White Biotechnology

It is inquisitive how new terms in science get coined: some terms appeal to the imagination of a large set of people and then a new area starts. The last few years the increasing use of the word “white biotechnology” has observed in the literature. Recently, three terms (red biotechnology, green biotechnology and white biotechnology) related to biotechnology are frequently used to harmonize concepts of scientists and environmentalists for improving sustainable synthesis. It highlights the application of modern biotechnology for the sustainable and eco-efficient industrial production of chemical, materials and energy. Red biotechnology carry out with the production of high value products (e.g., pharmaceutical proteins), green biotechnology covers the use of plants in biotechnology, whilst white biotechnology, approaches the use of biotechnology in the production of bulk and fine chemicals such as amino acids, vitamins, antibiotics, enzymes, drugs, organic acids and polymers. White biotechnology offers the rare opportunity to create a triple win for People, Planet and Profit. Let’s not pass up this promising development for our nation from which both our own and future generations can benefit. It uses living cells-from moulds, yeast, bacteria and plants and enzymes to synthesize products that are easily degradable, require less energy and generate less waste during their production. For decades, bacterial enzymes have been used widely in food manufacturing and as active ingredients in washing powders to reduce the amount of artificial surfactants. Transgenic Escherichia coli are used to produce human insulin in large-scale fermentation tanks. And the first rationally designed enzyme, used in detergents to break down fat, was introduced as early as 1988. Using alternative substrates and energy sources, white biotechnology is already establishing many innovations to the chemical, textile, food, packaging and health care industries. Dupont (Wilmington, DE, USA), the company that invented nylon, has for many years been developing a polymer based on 1,3-propanediol (PDO), with new levels of performance, resilience and softness. Adding an environmentally responsible dimension to the production, Dupont's polymerization plant in Decatur, Illinois (USA) has now successfully manufactured PDO from corn sugar, a renewable resource. But although their corn-based polymer, called Sorona®️, is more environmentally friendly and has improved characteristics, it is again up to the markets to make it a success. “The company plans an effective shift from the petroleum-based production to the bio-based one,” said Ian Hudson, Sorona®️ Business Director at Dupont, “but this will happen if the economic process and market demands justify the transition.” Current practice in industrial biotechnology demonstrates that the social (People), environment (Planet) and economic (Profit) benefits of bio-based processes go hand in hand. Substantial reductions of 17-65% greenhouse gas emissions could be realized, and a more profound shift towards bio-based chemicals could potentially account for up to 20% of the global Kyoto target. As white biotechnology is making the industry more sustainable, it is expected that benefits will also been seen across a range of critical society-based areas. Academics, industry and policy makers are progressively interested in this new technology, its economy and its contributions to a sound environment, which could make it a credible method for sustainable development. The other two term red biotechnology, green biotechnology will discuss in future. Till then, Think Wise Green Wise!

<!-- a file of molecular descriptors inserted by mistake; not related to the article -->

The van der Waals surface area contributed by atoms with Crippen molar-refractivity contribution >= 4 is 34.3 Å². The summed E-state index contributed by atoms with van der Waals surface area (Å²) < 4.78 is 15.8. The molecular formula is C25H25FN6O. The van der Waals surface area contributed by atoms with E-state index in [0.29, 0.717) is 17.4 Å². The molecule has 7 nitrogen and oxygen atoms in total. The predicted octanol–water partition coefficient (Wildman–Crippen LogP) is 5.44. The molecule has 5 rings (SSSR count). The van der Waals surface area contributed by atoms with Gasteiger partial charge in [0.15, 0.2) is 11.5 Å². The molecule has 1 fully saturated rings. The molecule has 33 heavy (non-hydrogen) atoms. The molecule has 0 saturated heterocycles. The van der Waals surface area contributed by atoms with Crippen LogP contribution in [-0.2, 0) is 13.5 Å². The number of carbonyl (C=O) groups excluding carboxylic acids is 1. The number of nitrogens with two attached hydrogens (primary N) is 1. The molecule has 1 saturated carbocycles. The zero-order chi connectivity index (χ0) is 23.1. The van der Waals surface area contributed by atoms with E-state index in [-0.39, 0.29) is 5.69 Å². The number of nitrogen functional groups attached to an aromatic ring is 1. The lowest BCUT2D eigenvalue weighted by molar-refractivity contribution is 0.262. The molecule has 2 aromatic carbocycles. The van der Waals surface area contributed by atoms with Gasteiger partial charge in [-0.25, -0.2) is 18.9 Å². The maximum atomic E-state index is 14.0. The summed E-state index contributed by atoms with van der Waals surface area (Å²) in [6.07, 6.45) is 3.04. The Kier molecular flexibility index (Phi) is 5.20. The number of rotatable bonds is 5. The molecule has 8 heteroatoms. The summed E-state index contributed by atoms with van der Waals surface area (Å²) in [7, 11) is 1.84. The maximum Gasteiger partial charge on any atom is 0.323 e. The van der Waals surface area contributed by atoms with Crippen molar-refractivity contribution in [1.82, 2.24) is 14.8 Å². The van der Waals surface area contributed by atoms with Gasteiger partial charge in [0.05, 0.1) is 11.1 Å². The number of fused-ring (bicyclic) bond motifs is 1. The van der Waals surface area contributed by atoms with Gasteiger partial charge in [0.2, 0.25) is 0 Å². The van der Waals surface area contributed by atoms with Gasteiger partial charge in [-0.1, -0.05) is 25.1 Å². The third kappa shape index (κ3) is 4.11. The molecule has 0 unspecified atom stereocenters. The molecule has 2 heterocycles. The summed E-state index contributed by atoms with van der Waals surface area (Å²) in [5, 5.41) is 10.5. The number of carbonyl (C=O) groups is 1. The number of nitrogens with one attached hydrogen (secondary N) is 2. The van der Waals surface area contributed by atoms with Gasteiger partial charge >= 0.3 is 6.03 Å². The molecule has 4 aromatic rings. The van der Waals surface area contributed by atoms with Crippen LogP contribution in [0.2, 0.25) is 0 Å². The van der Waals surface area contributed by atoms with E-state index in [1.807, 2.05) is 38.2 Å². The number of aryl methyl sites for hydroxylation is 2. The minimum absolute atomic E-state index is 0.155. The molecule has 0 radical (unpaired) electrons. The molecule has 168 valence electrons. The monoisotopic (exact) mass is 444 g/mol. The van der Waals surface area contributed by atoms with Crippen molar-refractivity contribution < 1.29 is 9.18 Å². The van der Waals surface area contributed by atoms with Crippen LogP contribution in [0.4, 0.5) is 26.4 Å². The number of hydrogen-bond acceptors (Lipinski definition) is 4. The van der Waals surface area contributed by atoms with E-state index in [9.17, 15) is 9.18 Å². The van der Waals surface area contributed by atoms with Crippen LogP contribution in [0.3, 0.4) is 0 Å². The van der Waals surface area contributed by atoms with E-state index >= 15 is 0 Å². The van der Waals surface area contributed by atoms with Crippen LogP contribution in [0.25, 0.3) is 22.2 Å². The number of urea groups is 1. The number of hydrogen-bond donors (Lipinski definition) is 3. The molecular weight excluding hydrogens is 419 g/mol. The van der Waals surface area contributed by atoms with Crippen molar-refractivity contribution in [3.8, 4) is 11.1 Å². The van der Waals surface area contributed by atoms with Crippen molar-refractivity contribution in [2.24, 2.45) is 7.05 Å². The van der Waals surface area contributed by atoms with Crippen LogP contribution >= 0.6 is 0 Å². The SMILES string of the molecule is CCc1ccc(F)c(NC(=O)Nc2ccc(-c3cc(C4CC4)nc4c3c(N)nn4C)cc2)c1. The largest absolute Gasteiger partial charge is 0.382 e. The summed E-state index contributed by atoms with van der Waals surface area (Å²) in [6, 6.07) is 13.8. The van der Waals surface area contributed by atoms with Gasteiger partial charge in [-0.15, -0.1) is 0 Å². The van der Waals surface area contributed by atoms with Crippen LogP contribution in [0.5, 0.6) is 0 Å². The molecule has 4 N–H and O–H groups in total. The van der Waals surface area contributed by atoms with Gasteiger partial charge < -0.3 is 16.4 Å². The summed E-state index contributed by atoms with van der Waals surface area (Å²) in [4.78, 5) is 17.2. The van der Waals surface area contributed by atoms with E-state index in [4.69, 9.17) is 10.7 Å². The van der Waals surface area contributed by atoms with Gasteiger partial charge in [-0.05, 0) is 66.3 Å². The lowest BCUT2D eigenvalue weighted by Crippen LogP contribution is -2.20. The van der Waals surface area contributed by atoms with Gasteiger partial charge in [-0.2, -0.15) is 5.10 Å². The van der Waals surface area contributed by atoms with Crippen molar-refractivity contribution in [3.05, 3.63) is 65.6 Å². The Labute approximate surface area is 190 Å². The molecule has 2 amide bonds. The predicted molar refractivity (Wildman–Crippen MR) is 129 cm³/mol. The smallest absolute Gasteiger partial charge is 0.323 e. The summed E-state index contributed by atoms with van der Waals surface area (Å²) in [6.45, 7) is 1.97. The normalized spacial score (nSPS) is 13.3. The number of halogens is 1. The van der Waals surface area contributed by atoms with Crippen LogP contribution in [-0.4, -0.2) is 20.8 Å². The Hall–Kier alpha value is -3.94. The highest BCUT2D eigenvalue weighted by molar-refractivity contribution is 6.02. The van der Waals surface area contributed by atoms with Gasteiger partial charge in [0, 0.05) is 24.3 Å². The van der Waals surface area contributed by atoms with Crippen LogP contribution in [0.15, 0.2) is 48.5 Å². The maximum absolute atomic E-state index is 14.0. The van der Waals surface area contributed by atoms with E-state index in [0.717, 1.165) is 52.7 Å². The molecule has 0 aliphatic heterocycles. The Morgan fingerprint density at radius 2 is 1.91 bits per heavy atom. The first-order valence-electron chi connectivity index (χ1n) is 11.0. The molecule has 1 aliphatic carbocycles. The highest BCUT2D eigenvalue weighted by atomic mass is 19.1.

Dr. Kaushik Misra (Ex. Senior Research Fellow, IIT Kharagpur), 
Dr. Atreyee Kundu (Ex. Senior Research Fellow, Presidency University) 
Assistant Professor, Department of Chemistry & Department of Microbiology
Techno India University, West Bengal


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